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The Red Cross is called non-profit also.
But all they do is get paid all day long! People just send them money!
It's nuts I know. But that's how the system works.
Originally posted by boncho
Originally posted by Shadowalker
reply to post by boncho
I'm not certain from your argument/counterpoint that you even tie your own shoes.
Lets try to focus here. What are the exact scientific facts that you dispute and your methods of disproving them.
I don't like Arnie isn't going to cut it. Neither are cointelpro tactics to force your point.
Specific scientific points, and your methods to disprove them.
What scientific paper, or in-depth information has Arnie provided to base his foundation on? If he has come to this conclusion, surely he can provide the evidence that lead him to the conclusion.
You apparently didn't go over his material. He clearly explains everything, but your bias has kept you blind.
4) Imagine tons of these little particles floating around everywhere, busting molecules apart everywhere they go. For thousands of years with no end in sight. Unstoppable by current human technology standards.
55Cs, Cs-137) is a radioactive isotope of caesium which is formed as a fission product by nuclear fission.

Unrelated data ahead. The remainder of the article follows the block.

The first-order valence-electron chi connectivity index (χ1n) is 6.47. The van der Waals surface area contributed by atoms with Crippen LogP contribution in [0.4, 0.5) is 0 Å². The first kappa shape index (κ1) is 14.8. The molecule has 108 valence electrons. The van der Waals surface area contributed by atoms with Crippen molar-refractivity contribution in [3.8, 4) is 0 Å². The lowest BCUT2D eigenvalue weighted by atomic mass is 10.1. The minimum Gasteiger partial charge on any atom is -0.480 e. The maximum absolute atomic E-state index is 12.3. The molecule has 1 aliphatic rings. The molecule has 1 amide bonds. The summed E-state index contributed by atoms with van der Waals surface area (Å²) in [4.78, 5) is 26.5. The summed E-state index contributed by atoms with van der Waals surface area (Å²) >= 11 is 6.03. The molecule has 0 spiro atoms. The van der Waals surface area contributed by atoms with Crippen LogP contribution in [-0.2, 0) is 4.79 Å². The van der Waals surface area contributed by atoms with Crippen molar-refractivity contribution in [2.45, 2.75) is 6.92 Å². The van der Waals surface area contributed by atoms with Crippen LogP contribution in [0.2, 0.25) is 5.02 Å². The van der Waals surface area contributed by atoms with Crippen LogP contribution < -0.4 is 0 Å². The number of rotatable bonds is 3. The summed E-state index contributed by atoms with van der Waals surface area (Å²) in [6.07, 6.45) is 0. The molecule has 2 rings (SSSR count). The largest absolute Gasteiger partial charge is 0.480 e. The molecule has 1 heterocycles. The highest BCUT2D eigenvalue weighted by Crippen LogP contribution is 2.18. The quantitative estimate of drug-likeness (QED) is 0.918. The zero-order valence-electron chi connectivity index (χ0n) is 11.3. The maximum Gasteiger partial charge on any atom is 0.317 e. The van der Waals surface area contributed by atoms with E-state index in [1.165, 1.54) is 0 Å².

It has a half-life of about 30.17 years, and decays by beta emission to a metastable nuclear isomer of barium-137: barium-137m (137mBa, Ba-137m). (About 95 percent of the nuclear decay leads to this isomer. The other 5.0 percent directly populates the ground state, which is stable.) Ba-137m has a half-life of about 153 seconds, and it is responsible for all of the emissions of gamma rays. One gram of caesium-137 has an activity of 3.215 terabecquerel (TBq).
2) When the victim atom is "ionized", it becomes a new type of atom. It is no longer the thing it used to be. (It's actual mass changes as a result, however slightly it may be).
Iodine-131 (131I), also called radioiodine (though many other radioactive isotopes of this element are known), is an important radioisotope of iodine. It has a radioactive decay half life of about eight days.
Its uses are mostly medical and pharmaceutical. It also plays a role as a major radioactive hazard present in nuclear fission products, and was a significant contributor to the health effects from open-air atomic bomb testing in the 1950s, and from the Chernobyl disaster, as well as being a threatening presence today in the Japanese nuclear crisis.
Strontium-90 (90Sr) is a radioactive isotope of strontium, with a half life of 28.8 years.
That's why people are so concerned. Even if they don't know how it works, it doesn't matter. Their concern is justified greatly.
Originally posted by boncho
You're starting to lose me here. For one, that's been happening since the beginning of time. There is ionizing radiation that comes from space.
A University of California, Berkeley team observed a peak I-131 level of 540 picocuries per liter (20 Bq/l) in rainwater. This greatly exceeded the EPA's 3 picocurie per liter (0.1 Bq/l) standard for radioactive iodine in drinking water, although that is based on consumption of the water every day for 70 years.